Help With Writing Brochures
© 2014 Katherine Williams. All rights reserved.
Chicago, Illinois 60615 ♦ (773) 405-
10 Tips for Writing Targeted Brochures
A brochure is a sales tool that – when used with other marketing and promotional resources – can help businesses acquire and retain customers. They can be included in promotional packages and direct mail letters, distributed at trade shows and other events, uploaded onto web sites, and displayed in places of business.
Listed below are ten tips that can help you create brochures that successfully promote your business by focusing on customers’ and prospective customers’ needs and desires.
It is important to learn as much about your target audience as possible. This will enable you to (a) focus the content on their needs; (b) create text that they can easily understand; and (c) provide thoughts, ideas, and information they can relate to.
Valuable information about the target audience includes age, gender, marital status, family composition, occupation, educational level, income level, geographic location, interests, needs, values, and beliefs. Their knowledge about the product, service, or company is also important to know.
Brochure text should be written from the audience’s point of view. It should answer the questions: How will reading this brochure (and taking the recommended action) benefit me? How will this company help me meet a need, solve a problem, achieve a goal, or make my life better?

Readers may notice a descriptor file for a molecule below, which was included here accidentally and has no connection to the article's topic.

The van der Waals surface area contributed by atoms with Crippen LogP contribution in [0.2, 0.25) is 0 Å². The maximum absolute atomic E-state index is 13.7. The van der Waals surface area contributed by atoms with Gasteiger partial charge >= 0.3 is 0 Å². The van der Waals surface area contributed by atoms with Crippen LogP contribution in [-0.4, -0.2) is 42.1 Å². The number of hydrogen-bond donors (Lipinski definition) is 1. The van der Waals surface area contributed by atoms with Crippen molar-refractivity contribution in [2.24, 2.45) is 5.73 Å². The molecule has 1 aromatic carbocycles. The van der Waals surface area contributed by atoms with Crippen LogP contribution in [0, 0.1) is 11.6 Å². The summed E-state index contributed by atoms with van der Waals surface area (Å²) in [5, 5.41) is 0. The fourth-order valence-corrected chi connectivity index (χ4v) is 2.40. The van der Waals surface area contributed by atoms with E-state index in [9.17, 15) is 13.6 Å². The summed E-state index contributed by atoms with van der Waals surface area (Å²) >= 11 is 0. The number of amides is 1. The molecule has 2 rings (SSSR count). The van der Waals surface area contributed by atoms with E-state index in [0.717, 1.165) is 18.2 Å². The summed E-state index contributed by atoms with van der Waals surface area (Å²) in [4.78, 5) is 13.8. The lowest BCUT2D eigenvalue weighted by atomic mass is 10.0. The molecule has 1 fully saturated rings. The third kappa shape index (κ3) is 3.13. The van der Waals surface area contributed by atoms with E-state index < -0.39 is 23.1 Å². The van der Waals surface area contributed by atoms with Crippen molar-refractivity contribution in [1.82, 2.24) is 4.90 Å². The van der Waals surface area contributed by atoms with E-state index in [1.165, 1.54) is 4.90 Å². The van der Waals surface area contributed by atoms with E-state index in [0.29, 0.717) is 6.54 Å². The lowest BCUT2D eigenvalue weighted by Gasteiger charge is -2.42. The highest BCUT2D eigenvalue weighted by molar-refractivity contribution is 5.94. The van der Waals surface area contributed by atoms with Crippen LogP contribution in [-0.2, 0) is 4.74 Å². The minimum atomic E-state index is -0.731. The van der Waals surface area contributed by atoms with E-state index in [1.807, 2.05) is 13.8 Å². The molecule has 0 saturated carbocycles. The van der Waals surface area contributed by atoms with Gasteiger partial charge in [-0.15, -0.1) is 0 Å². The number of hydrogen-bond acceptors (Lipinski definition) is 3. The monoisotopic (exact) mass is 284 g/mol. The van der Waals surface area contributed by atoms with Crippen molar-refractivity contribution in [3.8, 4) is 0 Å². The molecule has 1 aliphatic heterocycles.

In addition to the company name and/or logo, the first page should contain a statement or tag line that describes a benefit (of the product, service, or business) or stimulates thought. Listed below are example headlines.
Brochures are used to highlight important aspects of a business, product, or service. Therefore, include short paragraphs that contain information most relevant to your target audience (e.g., top features, benefits, success rates, results, etc.).
In addition to information about the business, product, or service, include instructions, suggestions, or other resources. This will increase the likelihood that the reader will keep the brochure for future reference, thus keeping your business in the reader’s presence. For example, a brochure about a chiropractic center might include tips on how to maintain correct posture.
Ask the reader to take the desired action such as call to schedule an appointment, send an email to receive more information, or visit a web site to buy a product.
Create shorter sentences that get right to the point because long sentences are harder to comprehend.
Readers may not read the entire brochure from beginning to end. Headings, which can be used to transition from one point to next, give readers valuable information at a glance. They also enable readers to easily find information of greatest importance or interest to them.
Bulleted and numbered lists can also be used to draw the reader’s attention to particularly important information.
Visuals, which can be more powerful than words, help shape a brochure’s message and create a particular image. For example, colors evoke certain thoughts and feelings and images, tables, charts, and graphs highlight text.
White space also draws attention to text as well as provides a polished look. In addition, it breaks up blocks of text, making the brochure easier to read.
Special typefaces such as bold or italics can be used to highlight information. But, if used too much, they lose their impact and make text harder to read.
Get Help With Writing Brochures
A professional writer has the skills and experience to create attention-
If you need help with writing a brochure, then call today at (773) 405-
Sparks, S.D. 1999. The manager’s guide to business writing. New York: McGraw Hill.
Hyde, J. Brochure Marketing: 12 Tips on How to Do it Effectively. About.com. http://marketing.about.com/od/directmarketin1/a/brochmktg.htm.